U.S. Rep. Steve Russell said Thursday he opposes efforts to end protections under the Deferred Action for Childhood Arrivals program.
He made his comments two days after President Donald Trump placed the program on a six-month lifeline.
“I personally cannot see a construct where we would or should want to deport these individuals,” Russell said of DACA beneficiaries, who came to the United States as children when their parents entered the country illegally.
On Tuesday, Attorney General Jeff Sessions announced the program would be rescinded in six months, forcing Congress to act between now and March if it wants to preserve DACA protections created through executive order by former President Barack Obama in 2012.
Russell, R-Oklahoma City, said Trump was right to rescind the executive order and return immigration policy to the halls of Congress. Now, he said, Congress has a clear deadline by which it must act.
“I think we must address a way to provide a permanent residency status which would then place the prospects of earning citizenship upon the individual,” he said.
“They had no choice on being here when they came here as children through the actions of others. A residency would give them a way to abide by our laws and then whether or not they would eventually become citizens would be on their own merits,” Russell added.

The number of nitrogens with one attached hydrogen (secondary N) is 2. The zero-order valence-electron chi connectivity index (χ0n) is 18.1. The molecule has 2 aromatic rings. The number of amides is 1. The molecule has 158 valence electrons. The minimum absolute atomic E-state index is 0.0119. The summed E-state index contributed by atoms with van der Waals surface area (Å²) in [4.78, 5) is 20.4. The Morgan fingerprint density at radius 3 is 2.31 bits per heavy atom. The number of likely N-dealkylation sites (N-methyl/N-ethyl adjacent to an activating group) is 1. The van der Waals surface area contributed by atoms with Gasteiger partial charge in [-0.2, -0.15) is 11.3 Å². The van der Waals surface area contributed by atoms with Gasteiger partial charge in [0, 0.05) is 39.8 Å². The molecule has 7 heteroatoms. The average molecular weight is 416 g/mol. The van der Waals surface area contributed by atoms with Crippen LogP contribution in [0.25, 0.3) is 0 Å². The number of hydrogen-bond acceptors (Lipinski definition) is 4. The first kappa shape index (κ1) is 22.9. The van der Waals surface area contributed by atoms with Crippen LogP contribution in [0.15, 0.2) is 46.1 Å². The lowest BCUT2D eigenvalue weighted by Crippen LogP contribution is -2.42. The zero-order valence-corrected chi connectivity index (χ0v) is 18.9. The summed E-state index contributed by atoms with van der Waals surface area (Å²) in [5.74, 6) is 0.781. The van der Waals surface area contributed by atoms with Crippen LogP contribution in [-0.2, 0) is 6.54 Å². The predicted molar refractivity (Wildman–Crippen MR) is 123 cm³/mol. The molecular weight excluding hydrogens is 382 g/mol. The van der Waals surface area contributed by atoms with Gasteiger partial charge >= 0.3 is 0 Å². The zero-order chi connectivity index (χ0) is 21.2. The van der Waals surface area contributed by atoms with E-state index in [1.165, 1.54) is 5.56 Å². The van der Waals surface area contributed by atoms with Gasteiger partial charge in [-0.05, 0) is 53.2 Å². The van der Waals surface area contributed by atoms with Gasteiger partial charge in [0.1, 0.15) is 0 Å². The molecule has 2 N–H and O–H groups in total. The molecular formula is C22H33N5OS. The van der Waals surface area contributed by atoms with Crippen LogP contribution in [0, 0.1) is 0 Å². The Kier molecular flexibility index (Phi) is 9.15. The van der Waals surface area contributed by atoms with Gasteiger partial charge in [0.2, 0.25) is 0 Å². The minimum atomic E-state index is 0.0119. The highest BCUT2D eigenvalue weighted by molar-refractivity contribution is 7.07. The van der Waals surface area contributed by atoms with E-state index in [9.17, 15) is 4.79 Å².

The sophomore congressman, who is a hard-line conservative on fiscal matters, has taken moderate positions on immigration since joining Congress two years ago. He has opposed restrictions on refugee resettlement and a proposed Republican bill, the RAISE Act, that would restrict legal immigration.
“The plaque on the Statue of Liberty does not say bring me your lawyers, doctors, and scientists,” Russell told Spanish-language station Telemundo last week. “Rather, it says bring me your tired and hungry. We have had several people who have come with nothing to the United States and they have improved our country.”
Russell is running for re-election in 2018 against Democratic challengers who have stated their support for DACA in recent weeks. Tom Guild said ending DACA would be “heartless and cruel.” Kendra Horn agreed, saying, “This is not a partisan issue, but a human issue.”
In 2010, before Russell’s tenure in Congress, legislation similar to DACA passed the House but fell a vote shy in the Senate. No one from Oklahoma voted in favor of it. U.S. Reps. John Sullivan, Dan Boren, Frank Lucas and Tom Cole voted against it. Then-U.S. Rep. Mary Fallin, who held the seat Russell now occupies, was absent for the vote.
Cole, R-Moore, also issued a statement Thursday, calling Obama’s DACA executive order unconstitutional and complimenting Trump’s decision to end it.
“Major immigration policy changes must be done through congressional action, and President Trump has given Congress ample time to craft a new policy regarding DACA recipients,” Cole said.
As for what Congress should do, Cole was not clear.
“It is important that we show compassion towards children and young adults who were brought to our country through no fault of their own,” he said. “In the coming months, I am hopeful that Congress will reach a consensus on this knotty issue.
“If Congress can reach a compromise on this difficult issue, President Trump will achieve something that eluded both President Bush and President Obama — a significant immigration reform enacted by Congress and signed by the President,” Cole said.
report by Justin Wingerter